Wide ranging, usually occurs in poorly-drained wet to moist sites.
Carex bigelowii occurs in a wide variety of habitats including, dry to wet tundra, bogs, solifluction lobes, marshes, gravels and muskeg. It can grow in rocky to sandy soils to peat.
Carex bigelowii occurs in Denali from 156 to 1533 m, with an average plot elevation of 690 m. It seems to favor north facing over south facing slopes. It favors sites with low slope angles with an average plot slope of 6.6 degrees.
Carex bigelowii is a widespread circumpolar species. In North America, this sedge occurs from Alaska across Canada to New England, and in the northern Rocky Mountains. It is one of the most common and abundant sedges in Alaska, occurring statewide except for the southern coastal areas. In Denali Carex bigelowii is a common and locally abundant species, occurring frequently, particularly in areas influenced by permafrost.
Carex bigelowii is monoecious, but male and female flowers are produced in separate spikes. Species in the genus Carex are wind pollinated, but usually also self-pollinate to some degree (Bertin 2007; Friedman and Barrett 2009). Seeds are reportedly still viable after up to 200 years in the soil. This species primarily reproduces vegetatively through spreading rhizomes.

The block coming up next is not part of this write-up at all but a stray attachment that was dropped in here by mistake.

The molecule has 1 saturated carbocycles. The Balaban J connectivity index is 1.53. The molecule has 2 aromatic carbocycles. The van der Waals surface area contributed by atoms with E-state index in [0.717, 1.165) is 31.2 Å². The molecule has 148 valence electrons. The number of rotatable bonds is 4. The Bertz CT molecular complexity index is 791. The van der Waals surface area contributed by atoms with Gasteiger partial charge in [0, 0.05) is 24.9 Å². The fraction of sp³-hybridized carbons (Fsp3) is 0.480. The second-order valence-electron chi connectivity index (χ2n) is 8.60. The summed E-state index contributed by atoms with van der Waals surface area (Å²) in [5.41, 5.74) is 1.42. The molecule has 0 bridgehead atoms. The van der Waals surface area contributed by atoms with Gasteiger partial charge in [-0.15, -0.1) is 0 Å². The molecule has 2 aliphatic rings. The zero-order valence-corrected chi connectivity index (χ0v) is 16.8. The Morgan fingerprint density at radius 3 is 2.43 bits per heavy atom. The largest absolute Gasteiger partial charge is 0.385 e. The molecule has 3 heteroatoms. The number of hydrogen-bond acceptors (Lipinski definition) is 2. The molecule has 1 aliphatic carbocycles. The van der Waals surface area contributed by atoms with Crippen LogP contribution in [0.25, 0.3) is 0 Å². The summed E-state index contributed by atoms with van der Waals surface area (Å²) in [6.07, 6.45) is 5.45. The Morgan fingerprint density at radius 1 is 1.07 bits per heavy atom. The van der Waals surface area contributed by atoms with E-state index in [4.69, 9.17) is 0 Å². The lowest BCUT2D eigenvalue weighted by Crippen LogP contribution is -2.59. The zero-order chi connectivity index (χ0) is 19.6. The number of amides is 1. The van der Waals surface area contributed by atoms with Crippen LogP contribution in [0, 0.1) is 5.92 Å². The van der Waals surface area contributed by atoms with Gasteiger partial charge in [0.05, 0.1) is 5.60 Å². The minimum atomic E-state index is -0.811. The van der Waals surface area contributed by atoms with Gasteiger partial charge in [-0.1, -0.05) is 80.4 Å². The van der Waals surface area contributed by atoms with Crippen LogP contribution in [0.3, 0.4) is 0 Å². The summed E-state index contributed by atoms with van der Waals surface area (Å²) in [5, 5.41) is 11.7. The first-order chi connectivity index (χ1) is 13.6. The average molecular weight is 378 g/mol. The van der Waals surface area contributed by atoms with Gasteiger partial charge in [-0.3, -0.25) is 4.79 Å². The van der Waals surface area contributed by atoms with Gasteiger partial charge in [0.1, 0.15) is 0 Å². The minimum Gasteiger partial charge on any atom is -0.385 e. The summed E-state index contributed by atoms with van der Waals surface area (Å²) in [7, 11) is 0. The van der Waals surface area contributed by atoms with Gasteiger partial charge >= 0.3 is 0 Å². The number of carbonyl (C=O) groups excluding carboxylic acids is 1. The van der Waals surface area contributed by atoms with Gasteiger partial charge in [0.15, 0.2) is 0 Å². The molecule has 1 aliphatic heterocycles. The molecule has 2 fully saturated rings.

Carex bigelowii is perennial and usually one of the first sedges to flower in the spring in Denali.
Carex bigelowii is an abundant, highly variable, perennial sedge that exhibits different growth forms in different habitats. Plants are found from the lowland to alpine zone in Denali, usually in poorly drained sites on acidic, peaty soil such as bogs, muskeg and tussock tundra. Carex bigelowii can be either caespitose (sometimes forming large tussocks in the lowlands) or rhizomatous and has sharply angled, stiff, scabrous stems 10-40 cm tall. Leaves are mostly basal, flat to revolute and 1.5-4 mm wide. The lowest bract is scale- or leaf-like and shorter than the inflorescence. Plants have male and female flowers in separate spikes, but closely clustered together. Spikes are erect, with usually a single terminal staminatespike and 2-3 lateral pistillatespikes. The pistillate scales are purplish-black to black, equal or shorter than the perigynia and with a blunt or ovate tip, but no awn. Perigynia are green, spotted purple-black or mottled on upper half and with a short beak. Fruits are achenes, elliptic and flattened. Carex microchaeta is superficially similar, but has three stigmas (not two), the pistillatespikes are often peduncled and nodding, and the scales are acute-tipped.